BY GAREN YEGPARIAN
March 5 is the official campaign starting date for the Republic of Armenia’s (RoA) April 2nd election, its first held under the new rules embodied in the constitutional amendments adopted in Autumn, 2015. That changed the country’s system of governance from partial-presidential to parliamentary, with a roughly one year overlap of the two systems.
But how will this all work? Especially for those of us living in the U.S. and its (almost) exclusively “first past the post” or “winner take all” systems of elections, understanding the new system may take a bit of effort. In this piece, I attempt to explain the main features of the new way elections will be held and parliament seated. This discussion has nothing to do with how good/valid anyone thinks the new system is or whether it can/will be gamed by the oligarchs who have a stranglehold on the life of the country.
The new parliament (Azcayeen Zhoghov) will have 101 members. They will be elected based on a proportional system. What this means is that citizens cast their votes for political parties or alliances of parties, not individual candidates. The parties prepare lists of their candidates in priority order (these lists must contain 80 to 300 names). Depending on what percentage of the vote a party gets, it will be allocated a certain number of seats in parliament. This number of people, starting at the top of the list, will be seated in parliament on behalf of the party or alliance. So if a party earns 25%, then the first 25 names on its list will become parliamentarians.
After the election, a government must be formed. There is a requirement for what is being called a “stable majority” which is defined as 54% of the seats. So if one party or alliance wins that many seats in parliament, it can proceed on its own. If no party reaches that threshold, then a coalition can be formed to reach it, but this must happen within six days of the announcement of preliminary election results. No more than two parties/alliances can be included in that coalition. If no government is within these time constraints, a new election will be held 28 days after the original election’s date.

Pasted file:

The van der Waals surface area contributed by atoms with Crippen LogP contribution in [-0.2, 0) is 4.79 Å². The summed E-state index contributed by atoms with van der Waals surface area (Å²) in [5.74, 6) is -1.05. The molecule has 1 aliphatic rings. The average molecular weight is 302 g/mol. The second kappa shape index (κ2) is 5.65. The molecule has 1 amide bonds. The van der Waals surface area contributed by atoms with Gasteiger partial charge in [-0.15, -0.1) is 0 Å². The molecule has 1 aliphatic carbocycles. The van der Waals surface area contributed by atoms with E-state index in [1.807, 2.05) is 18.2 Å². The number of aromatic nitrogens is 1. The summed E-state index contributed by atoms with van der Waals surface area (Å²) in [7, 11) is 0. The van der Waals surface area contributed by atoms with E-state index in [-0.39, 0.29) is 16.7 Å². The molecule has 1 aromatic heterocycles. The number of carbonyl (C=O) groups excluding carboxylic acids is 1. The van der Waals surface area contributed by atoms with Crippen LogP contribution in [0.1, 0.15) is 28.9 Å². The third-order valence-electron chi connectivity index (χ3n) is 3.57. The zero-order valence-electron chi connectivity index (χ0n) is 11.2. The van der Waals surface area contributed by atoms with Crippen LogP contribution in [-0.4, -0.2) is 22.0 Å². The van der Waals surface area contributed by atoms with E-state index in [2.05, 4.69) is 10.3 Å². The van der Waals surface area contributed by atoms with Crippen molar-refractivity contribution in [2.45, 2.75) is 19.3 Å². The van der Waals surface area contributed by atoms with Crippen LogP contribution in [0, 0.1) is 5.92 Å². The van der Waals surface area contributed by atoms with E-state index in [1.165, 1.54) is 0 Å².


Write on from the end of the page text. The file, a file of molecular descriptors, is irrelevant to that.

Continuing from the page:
This is the basic system. But there are certain additional requirements, constraints, and aspects. There are two sets of lists, national and district (this is detailed below). Parties must secure at least 5% of votes to get any seats in parliament, and alliances, 7%. Four seats in parliament are reserved for representatives of the biggest national minorities: Assyrians, Kurds, Russians, and Yezidis. At least 25% (increasing to 30% in 2021) of candidates on the party/alliance lists must be women. Ultimately, no more than 75% of parliament may be of one gender. Candidates must submit a deposit of 10,000 times the minimum salary, currently 10 million trams/drams (roughly $21,000). The method of filling vacancies is also specified.
Perhaps the most complicated part of the system is that there are two sets of lists, with voters having a say on both. The results then impact which of the people on the party/alliances lists actually get seated. The parties have a list for the whole country, but also lists for each of the 13 districts that have been created. A voter will go to the polls, select which party s/he prefers, and then, if s/he chooses, also indicate which of the people on district list is his/her preference. The local preferences take precedence over the national list in deciding who is actually seated in parliament. These district preferences are a way of increasing voters’ say over that of party apparatuses’.
Let’s hope this new system is implemented properly and produces better results for the RoA with elections that are cleaner than ever before.